Eric Tate is a partner in MoFo’s San Francisco office and co-chair of the firm’s Employment + Labor Group. He represents technology and other companies in the biggest and most highly publicized trade secret and employee mobility cases across multiple industries. Eric also represents companies in whistleblower, wage and hour, and other employment litigation. In addition to his regular practice, he is also very involved in community endeavors. He founded a nonprofit community organization to address issues relating to persons of partial Asian descent called Hapa Issues Forum, Inc. and is serving on its board and on the board of the Japanese Cultural and Community Center of Northern California. Additionally, Eric is a member of the INROADS Alumni Association and the 100 Black Men of the Bay Area, Inc., and he mentors students in the Level Playing Field Institute’s IDEAL Scholars Program.
What was it that initially drew you to employment and labor law?
The people, the human element of the practice area. Work is one of the most important aspects of a person’s life. Whether it is through counseling employers on compliance with employment laws and employee relations issues pre-litigation, or litigating disputes with employees, at our core we are dealing with personnel issues to which everyone who has held a job can relate. Our fact patterns tend to be the most interesting as well. I have also been drawn to employment law because our issues span industries and our work often includes other disciplines, like the cross-section with intellectual property where my particular employment law practice has focused.
Do you have any examples of interesting work you’ve performed in the employment and labor space?
One example is work that we have done with companies that are trying to build autonomous vehicles. When I was growing up, self-driving cars and aircraft were viewed as science fiction, or something you might only see in cartoons, like the Jetsons. But we have had the opportunity to learn a lot about the autonomous vehicle industry through our work on certain trade secrets and employee mobility matters, which has been interesting. While the underlying facts can be unfortunate, I also tend to find workplace investigations to be interesting. We were recently brought in to investigate claims of sexual harassment and national origin discrimination in a company. It was interesting to actually talk to the parties and get a sense of how different witnesses viewed the same events or conversations, as well as how gender and cultural perspectives can impact the workplace.
Do you have any examples of how employment and labor is being used to promote diversity and inclusion, or suggestions on how it can do so in the future?
The workplace is basically a microcosm of a larger society. Most adults have jobs of some sort, at which they spend the majority of their waking hours. Therefore, what happens in the workplace can have a significant impact on what happens in our society, how people think and act towards one another. Training, affinity groups, and other initiatives are increasingly being used in the workplace to promote diversity and inclusion. Companies have gone from having potluck dinner to celebrate Black History Month, for instance, to developing educational programs with social scientists to help employees recognize and confront implicit bias. We recently assisted a client with a series of diversity and inclusion workshops for its Asia region employees, where the focus was on the social science aspects of implicit bias, and promoting inclusion in the workplace, with experiential exercises that we developed and led, and intentionally not the more standard employment law counseling and compliance focus.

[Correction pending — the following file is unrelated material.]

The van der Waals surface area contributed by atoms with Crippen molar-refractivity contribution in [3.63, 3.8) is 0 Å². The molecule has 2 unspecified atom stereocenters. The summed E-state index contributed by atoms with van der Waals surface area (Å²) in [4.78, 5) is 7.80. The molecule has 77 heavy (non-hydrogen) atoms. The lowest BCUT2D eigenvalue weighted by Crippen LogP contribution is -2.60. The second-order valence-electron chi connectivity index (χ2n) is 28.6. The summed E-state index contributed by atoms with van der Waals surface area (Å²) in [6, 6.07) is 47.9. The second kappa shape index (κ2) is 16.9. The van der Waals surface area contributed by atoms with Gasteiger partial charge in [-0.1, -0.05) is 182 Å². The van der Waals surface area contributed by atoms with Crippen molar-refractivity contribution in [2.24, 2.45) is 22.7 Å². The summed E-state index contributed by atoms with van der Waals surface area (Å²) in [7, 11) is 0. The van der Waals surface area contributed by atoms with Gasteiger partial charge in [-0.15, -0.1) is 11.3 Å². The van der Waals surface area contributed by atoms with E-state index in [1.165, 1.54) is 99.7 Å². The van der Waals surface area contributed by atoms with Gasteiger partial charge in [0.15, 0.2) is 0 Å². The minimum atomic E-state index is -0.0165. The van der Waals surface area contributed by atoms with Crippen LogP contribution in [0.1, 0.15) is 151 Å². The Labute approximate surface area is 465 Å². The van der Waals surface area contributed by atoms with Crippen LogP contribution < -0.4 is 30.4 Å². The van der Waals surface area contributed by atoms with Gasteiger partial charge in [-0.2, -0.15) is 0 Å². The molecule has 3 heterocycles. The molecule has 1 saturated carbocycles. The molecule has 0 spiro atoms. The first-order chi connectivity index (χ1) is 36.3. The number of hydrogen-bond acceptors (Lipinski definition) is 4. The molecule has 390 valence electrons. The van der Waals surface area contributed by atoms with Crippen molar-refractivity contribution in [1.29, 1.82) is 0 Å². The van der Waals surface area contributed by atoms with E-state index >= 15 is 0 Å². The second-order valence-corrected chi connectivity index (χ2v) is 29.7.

How does the field of employment and labor intersect with, or improve upon, similar practice areas?
Every company regardless of industry has employees. All companies act through their employees. Therefore, the vast majority of legal issues at some point is going to involve an employee and employment law concerns. For instance, in most trade secrets misappropriation disputes, employment laws are implicated because normally an employee or former employee is alleged to have improperly taken or used his or her employer’s information. In advising on a dispute in that area, one will need to understand the rights and obligations of that individual as an employee, which are intertwined with the Uniform Trade Secrets Act, or whatever other statutory regime might be implicated specific to the intellectual property at issue. Another obvious example is mergers and acquisitions (M&A). M&A at its core is about buying and selling companies. But that means the employment of employees of those companies will be affected. There are statutory and other rights that employees have that may be implicated in an M&A transaction that require employment law expertise to properly address.
Do you have any advice for the next generation of aspiring diverse lawyers who might be interested in the field?
Employment and labor law is a field that is ever-evolving and continues to expand. For instance, pandemic advice and counseling is now a separate practice specialty where it did not exist 18 months ago. In general, I would say that it is an exciting area because we do deal with issues of diversity (race, ethnicity, gender, religion, national origin, disability, etc.) and the foibles of human nature. But increasingly more of our work involves cutting-edge technology issues (e.g., biometrics). Whatever your interest, our Employment + Labor practice likely touches upon it, so come on in.
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